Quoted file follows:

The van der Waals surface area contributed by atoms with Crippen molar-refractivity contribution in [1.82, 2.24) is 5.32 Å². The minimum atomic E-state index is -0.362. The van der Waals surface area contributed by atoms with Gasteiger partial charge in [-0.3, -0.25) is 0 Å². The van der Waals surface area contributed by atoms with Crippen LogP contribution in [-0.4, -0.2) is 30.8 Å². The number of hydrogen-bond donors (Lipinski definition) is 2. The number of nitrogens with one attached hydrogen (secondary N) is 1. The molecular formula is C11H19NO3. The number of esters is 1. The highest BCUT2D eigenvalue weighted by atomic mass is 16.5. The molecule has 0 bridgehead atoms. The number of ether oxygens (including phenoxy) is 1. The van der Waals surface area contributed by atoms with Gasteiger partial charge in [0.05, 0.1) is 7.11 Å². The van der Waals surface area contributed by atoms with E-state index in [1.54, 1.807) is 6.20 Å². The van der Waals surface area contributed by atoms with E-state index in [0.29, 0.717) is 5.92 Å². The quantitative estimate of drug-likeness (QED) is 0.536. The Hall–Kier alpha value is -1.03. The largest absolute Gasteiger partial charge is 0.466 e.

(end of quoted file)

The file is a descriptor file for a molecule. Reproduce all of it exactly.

The van der Waals surface area contributed by atoms with Crippen molar-refractivity contribution in [1.82, 2.24) is 5.32 Å². The minimum atomic E-state index is -0.362. The van der Waals surface area contributed by atoms with Gasteiger partial charge in [-0.3, -0.25) is 0 Å². The van der Waals surface area contributed by atoms with Crippen LogP contribution in [-0.4, -0.2) is 30.8 Å². The number of hydrogen-bond donors (Lipinski definition) is 2. The number of nitrogens with one attached hydrogen (secondary N) is 1. The molecular formula is C11H19NO3. The number of esters is 1. The highest BCUT2D eigenvalue weighted by atomic mass is 16.5. The molecule has 0 bridgehead atoms. The number of ether oxygens (including phenoxy) is 1. The van der Waals surface area contributed by atoms with Gasteiger partial charge in [0.05, 0.1) is 7.11 Å². The van der Waals surface area contributed by atoms with E-state index in [1.54, 1.807) is 6.20 Å². The van der Waals surface area contributed by atoms with E-state index in [0.29, 0.717) is 5.92 Å². The quantitative estimate of drug-likeness (QED) is 0.536. The Hall–Kier alpha value is -1.03. The largest absolute Gasteiger partial charge is 0.466 e.